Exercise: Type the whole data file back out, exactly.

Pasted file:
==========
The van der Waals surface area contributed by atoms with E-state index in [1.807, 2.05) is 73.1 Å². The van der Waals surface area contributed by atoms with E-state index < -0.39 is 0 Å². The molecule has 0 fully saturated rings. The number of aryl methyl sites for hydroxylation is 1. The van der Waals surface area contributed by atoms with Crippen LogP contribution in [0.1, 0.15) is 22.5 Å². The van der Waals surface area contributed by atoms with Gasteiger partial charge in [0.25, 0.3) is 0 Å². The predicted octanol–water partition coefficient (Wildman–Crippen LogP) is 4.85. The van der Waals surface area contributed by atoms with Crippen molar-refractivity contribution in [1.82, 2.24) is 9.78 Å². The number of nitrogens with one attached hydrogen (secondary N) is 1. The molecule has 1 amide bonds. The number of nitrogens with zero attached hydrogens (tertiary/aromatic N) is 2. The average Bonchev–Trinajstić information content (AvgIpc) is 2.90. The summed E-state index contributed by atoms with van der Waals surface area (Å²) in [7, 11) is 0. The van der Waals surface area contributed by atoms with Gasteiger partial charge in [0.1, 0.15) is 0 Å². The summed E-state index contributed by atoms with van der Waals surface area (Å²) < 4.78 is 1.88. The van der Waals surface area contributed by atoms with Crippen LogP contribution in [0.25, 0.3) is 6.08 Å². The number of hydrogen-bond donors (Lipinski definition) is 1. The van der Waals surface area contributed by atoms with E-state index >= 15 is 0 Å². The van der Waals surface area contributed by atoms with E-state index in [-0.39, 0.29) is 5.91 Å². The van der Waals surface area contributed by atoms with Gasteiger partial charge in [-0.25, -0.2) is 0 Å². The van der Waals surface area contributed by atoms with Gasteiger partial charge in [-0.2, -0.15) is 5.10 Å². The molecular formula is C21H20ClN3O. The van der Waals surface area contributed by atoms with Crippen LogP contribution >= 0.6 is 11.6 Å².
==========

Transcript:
The van der Waals surface area contributed by atoms with E-state index in [1.807, 2.05) is 73.1 Å². The van der Waals surface area contributed by atoms with E-state index < -0.39 is 0 Å². The molecule has 0 fully saturated rings. The number of aryl methyl sites for hydroxylation is 1. The van der Waals surface area contributed by atoms with Crippen LogP contribution in [0.1, 0.15) is 22.5 Å². The van der Waals surface area contributed by atoms with Gasteiger partial charge in [0.25, 0.3) is 0 Å². The predicted octanol–water partition coefficient (Wildman–Crippen LogP) is 4.85. The van der Waals surface area contributed by atoms with Crippen molar-refractivity contribution in [1.82, 2.24) is 9.78 Å². The number of nitrogens with one attached hydrogen (secondary N) is 1. The molecule has 1 amide bonds. The number of nitrogens with zero attached hydrogens (tertiary/aromatic N) is 2. The average Bonchev–Trinajstić information content (AvgIpc) is 2.90. The summed E-state index contributed by atoms with van der Waals surface area (Å²) in [7, 11) is 0. The van der Waals surface area contributed by atoms with Gasteiger partial charge in [0.1, 0.15) is 0 Å². The summed E-state index contributed by atoms with van der Waals surface area (Å²) < 4.78 is 1.88. The van der Waals surface area contributed by atoms with Crippen LogP contribution in [0.25, 0.3) is 6.08 Å². The number of hydrogen-bond donors (Lipinski definition) is 1. The van der Waals surface area contributed by atoms with E-state index >= 15 is 0 Å². The van der Waals surface area contributed by atoms with E-state index in [-0.39, 0.29) is 5.91 Å². The van der Waals surface area contributed by atoms with Gasteiger partial charge in [-0.25, -0.2) is 0 Å². The van der Waals surface area contributed by atoms with Gasteiger partial charge in [-0.2, -0.15) is 5.10 Å². The molecular formula is C21H20ClN3O. The van der Waals surface area contributed by atoms with Crippen LogP contribution >= 0.6 is 11.6 Å².